The ABC has an article quoting Peter Newman and Kjell Aleklett talking about peak oil and the credit crunch (personally I think oil prices were just one factor causing the GFC, and not the main one) - Global downturn cushioned peak oil impact.
One of the Federal Government's top infrastructure advisers is warning of an oil crunch that could send the global economy spiralling back toward recession.
Curtin University Professor Peter Newman sits on the Government's Infrastructure Australia Council and says peak oil - when demand outstrips dwindling supply - has already hit but that the global downturn has kept prices low.
Professor Newman even blames oil for causing the global recession in the first place, and he is not alone.
It is an issue being taken seriously by some local councils which have drawn up peak oil contingencies. Proponents of the scenario said the cost of oil and therefore petrol would rise exponentially in the first decade of this century when increasing demand outstripped finite supply.
With oil now hovering at about $US85 a barrel it does not seem to have happened - at least in the original timeframe. But Professor Newman says the world reached peak oil in 2008 when it spiked at about $140 a barrel and sent petrol prices soaring.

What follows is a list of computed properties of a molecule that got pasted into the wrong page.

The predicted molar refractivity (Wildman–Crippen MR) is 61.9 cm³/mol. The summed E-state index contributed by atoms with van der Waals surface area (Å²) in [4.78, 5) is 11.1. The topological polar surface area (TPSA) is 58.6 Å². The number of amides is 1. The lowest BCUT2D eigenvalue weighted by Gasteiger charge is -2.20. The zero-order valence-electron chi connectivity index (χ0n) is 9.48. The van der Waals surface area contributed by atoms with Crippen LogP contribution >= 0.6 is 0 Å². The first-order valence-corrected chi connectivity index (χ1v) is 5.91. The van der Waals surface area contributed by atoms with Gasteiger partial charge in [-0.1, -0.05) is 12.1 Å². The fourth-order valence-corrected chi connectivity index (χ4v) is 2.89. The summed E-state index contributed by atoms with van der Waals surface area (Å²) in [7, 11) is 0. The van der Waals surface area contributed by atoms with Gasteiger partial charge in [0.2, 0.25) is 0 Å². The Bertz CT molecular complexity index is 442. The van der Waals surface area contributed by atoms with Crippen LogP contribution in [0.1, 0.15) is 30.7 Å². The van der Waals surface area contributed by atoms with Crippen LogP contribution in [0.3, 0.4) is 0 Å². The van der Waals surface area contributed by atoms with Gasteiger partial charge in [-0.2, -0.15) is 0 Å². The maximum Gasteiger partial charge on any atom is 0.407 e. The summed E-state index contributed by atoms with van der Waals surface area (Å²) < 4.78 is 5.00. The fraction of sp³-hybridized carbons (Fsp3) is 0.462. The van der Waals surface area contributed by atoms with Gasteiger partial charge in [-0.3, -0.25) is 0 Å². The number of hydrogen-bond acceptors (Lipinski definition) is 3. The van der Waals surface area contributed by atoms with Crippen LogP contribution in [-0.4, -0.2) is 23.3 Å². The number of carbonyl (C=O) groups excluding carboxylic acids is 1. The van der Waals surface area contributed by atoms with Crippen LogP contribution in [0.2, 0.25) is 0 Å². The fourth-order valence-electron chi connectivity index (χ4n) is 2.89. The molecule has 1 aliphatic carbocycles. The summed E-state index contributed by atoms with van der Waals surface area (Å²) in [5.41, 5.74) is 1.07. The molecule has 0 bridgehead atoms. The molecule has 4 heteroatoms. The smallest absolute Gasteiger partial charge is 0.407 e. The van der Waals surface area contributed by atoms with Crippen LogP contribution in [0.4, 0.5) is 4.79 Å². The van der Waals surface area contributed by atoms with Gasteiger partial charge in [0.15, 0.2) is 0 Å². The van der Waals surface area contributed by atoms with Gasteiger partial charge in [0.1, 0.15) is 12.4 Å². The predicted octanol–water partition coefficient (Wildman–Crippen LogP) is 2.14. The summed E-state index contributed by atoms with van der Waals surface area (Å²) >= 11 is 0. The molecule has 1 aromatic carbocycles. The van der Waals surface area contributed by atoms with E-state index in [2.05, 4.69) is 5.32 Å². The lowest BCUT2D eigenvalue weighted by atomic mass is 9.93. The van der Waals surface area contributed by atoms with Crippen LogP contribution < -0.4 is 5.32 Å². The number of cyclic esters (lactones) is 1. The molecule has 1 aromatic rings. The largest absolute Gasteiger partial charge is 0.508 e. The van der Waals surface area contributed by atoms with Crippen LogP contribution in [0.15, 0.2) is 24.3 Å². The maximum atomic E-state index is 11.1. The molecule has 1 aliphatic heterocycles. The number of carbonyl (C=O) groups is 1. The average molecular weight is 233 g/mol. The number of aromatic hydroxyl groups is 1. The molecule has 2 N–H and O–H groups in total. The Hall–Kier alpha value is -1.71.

"Peak oil did happen I believe in 2008 and it didn't happen because some oil exporting country had a revolution or something. It just happened because we couldn't produce enough to meet the demand," he said.
Professor Newman largely blames the global financial crisis on oil prices. "Subprime mortgages were mostly out on the urban fringes miles away from work. People had to drive and when the price of fuel tripled in American cities they couldn't pay their mortgages," he said.
As the global economy has strengthened in recent months so has the oil price, and Professor Newman says it does not bode well for recovery. "As the demand increases again the supply crunch will happen and the price will go up," he said.
Peak oil solutions
Professor Kjell Aleklett, the Swedish-based president of the Association for the Study of Peak Oil and Gas, is in agreement with his Australian counterpart. "The fact is that we are producing less oil now than we did in 2008, so just now we have 2008 as the peak year for peak oil," he said.
Professor Aleklett says he thinks the world will find a way around the problem simply because it will grind to a halt if it does not.